However, if you’re a charitably minded individual over age 70 ½, you may be eligible to contribute up to $100,000 from your retirement account directly to a charity without increasing your taxable income. This type of distribution is called a qualified charitable distribution (QCD).
As with many gifting strategies, there are specific requirements you must follow to ensure your RMD donation qualifies as a QCD:
- A QCD can only be made by individuals age 70 ½ and older.
- The charity that receives the donation must be a 501(c)(3) organization and cannot be a private foundation, donor-advised fund or supporting organization.
- In order for the QCD to be applied toward the current year’s RMD, the funds must come from the tax-deferred retirement account before the RMD deadline (typically December 31). Because year-end is a busy time for processing requests, it’s best to contact your wealth advisor now to make sure this is completed in time.
- The distribution must be made payable directly to the organization from the retirement account’s trustee.
- Upon completing the QCD, it’s wise to obtain confirmation from the receiving organization of your donation. This documentation is necessary when filing your taxes in order to ensure the QCD is excluded from your taxable income on Form 1040.
You can make a charitable gift without designating an organization right away.
Ready to make a charitable donation but unsure what organization(s) you’d like to support? No problem. A donor-advised fund (DAF) is a great option for individuals seeking both tax benefits and control over future donations. A DAF is a 501(c)(3) charitable fund that can receive irrevocable charitable gifts from you (as the donor), and you retain control over both the timing of distributions and the organizations to which donations are made.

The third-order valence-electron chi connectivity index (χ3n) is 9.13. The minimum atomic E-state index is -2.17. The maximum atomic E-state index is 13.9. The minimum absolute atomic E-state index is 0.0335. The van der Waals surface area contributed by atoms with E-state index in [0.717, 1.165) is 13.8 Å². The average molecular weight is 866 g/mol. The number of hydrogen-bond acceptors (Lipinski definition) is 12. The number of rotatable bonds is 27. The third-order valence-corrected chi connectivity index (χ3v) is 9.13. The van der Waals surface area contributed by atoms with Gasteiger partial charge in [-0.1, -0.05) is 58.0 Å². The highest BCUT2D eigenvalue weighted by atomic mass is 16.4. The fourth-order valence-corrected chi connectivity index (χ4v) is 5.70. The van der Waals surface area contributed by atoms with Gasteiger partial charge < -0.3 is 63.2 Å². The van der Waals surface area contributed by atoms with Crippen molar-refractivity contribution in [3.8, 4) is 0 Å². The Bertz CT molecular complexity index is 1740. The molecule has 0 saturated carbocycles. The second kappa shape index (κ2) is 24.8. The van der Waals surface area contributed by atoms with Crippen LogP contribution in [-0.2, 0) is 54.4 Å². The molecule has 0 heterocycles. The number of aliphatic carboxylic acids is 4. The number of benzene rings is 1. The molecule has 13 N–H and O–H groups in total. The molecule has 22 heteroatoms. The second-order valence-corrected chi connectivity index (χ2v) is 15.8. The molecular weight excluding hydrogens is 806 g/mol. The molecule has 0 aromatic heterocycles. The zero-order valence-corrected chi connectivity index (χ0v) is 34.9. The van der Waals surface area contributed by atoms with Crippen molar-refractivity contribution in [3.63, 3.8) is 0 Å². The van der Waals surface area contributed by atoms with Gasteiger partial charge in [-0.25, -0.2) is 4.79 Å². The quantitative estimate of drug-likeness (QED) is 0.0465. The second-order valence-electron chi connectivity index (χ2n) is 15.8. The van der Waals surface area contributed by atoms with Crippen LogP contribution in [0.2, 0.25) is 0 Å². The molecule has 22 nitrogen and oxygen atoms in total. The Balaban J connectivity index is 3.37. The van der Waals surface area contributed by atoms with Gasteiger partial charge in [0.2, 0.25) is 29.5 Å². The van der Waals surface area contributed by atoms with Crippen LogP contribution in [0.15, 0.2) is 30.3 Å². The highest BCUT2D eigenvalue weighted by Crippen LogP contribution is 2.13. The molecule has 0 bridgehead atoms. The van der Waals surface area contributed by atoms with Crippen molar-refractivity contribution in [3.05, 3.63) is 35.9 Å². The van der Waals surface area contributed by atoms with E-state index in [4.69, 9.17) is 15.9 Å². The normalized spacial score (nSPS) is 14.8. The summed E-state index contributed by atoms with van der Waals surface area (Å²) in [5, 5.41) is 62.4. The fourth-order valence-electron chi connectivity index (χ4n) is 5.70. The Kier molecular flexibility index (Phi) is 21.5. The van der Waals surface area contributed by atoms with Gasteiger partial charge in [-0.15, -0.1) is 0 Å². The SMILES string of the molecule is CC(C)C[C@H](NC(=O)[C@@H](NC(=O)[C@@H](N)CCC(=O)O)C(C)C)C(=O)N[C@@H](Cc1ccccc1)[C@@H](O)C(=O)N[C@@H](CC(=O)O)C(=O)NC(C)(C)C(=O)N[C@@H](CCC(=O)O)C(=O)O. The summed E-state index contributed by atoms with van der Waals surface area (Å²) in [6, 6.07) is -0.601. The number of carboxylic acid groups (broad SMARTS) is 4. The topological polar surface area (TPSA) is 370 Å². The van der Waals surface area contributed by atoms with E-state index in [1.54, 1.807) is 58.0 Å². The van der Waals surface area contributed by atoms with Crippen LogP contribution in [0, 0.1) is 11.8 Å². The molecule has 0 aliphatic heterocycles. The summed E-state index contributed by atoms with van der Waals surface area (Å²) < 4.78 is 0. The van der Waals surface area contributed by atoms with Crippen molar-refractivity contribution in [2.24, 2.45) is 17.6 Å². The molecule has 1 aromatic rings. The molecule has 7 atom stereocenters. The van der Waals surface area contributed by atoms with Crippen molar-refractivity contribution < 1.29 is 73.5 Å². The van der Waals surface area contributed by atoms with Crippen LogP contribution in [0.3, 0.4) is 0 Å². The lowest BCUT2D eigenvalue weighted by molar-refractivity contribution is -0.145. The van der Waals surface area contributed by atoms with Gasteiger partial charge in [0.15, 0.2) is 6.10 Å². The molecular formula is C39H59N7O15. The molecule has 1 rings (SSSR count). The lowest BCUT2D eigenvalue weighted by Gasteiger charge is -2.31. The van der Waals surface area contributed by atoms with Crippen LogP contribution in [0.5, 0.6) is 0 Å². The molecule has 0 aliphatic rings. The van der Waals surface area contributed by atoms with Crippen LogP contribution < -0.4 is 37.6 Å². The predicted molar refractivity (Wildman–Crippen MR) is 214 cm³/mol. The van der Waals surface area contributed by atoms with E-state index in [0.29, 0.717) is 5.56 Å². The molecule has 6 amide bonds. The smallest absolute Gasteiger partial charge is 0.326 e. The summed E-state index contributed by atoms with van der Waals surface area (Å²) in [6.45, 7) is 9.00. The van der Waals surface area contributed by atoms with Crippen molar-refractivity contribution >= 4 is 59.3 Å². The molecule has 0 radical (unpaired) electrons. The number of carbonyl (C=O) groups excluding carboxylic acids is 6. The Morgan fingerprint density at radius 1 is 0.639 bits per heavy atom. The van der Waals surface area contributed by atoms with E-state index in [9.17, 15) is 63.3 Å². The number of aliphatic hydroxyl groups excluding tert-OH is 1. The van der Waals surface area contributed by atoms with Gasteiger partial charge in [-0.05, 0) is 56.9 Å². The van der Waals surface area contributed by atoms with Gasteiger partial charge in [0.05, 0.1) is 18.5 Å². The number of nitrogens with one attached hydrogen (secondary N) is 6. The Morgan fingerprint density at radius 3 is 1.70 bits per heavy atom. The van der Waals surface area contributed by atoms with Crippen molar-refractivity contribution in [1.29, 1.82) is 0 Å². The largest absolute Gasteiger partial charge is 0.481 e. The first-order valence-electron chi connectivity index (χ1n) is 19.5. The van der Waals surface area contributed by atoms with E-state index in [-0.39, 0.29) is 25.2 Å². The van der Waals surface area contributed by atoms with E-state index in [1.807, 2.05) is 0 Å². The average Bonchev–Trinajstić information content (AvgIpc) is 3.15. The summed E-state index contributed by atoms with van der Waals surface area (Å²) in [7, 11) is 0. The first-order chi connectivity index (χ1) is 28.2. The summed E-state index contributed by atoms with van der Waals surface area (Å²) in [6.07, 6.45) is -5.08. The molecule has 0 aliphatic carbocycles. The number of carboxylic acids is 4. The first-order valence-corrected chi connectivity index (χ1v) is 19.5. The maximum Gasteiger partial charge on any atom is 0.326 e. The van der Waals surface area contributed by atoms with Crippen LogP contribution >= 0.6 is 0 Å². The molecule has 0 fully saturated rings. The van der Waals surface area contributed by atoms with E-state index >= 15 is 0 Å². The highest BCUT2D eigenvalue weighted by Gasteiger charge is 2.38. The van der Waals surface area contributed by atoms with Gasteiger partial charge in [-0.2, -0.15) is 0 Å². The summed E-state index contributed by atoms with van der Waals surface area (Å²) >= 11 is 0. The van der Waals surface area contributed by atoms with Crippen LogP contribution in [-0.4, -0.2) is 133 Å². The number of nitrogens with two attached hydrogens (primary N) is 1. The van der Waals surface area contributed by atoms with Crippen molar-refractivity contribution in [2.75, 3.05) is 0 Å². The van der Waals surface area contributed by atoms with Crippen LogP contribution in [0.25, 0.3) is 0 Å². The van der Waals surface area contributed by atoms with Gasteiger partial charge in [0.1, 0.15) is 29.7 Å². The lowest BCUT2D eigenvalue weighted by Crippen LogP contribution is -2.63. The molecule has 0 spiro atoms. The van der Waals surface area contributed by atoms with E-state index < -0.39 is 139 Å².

One of the main benefits of establishing a DAF is that you can make a single large contribution of cash, stock or other assets to the DAF and receive a federal income tax deduction in the current year while distributing assets to charities over several years. This practice can help save you from tax liabilities in high-income years, such as when you receive a large inheritance or bonus.
Another benefit is that the assets within the DAF can be invested and grow income tax-free within the account. This practice provides you with an opportunity to establish a charitable legacy for future generations of family members, as children and grandchildren can have a say in how assets are donated to various organizations.
As with most financial planning strategies, the charitable giving strategy that’s right for you depends on multiple factors, including your age, your current financial situation, your taxable income, your goals for the future, and more.
One of the best ways to maximize your charitable impact while lowering your tax liability is by working with a qualified wealth manager. But don’t worry, Creative Planning is here for you. If you’d like help with your charitable giving and tax planning strategies, schedule a call with a member of our team. We look forward to working with you.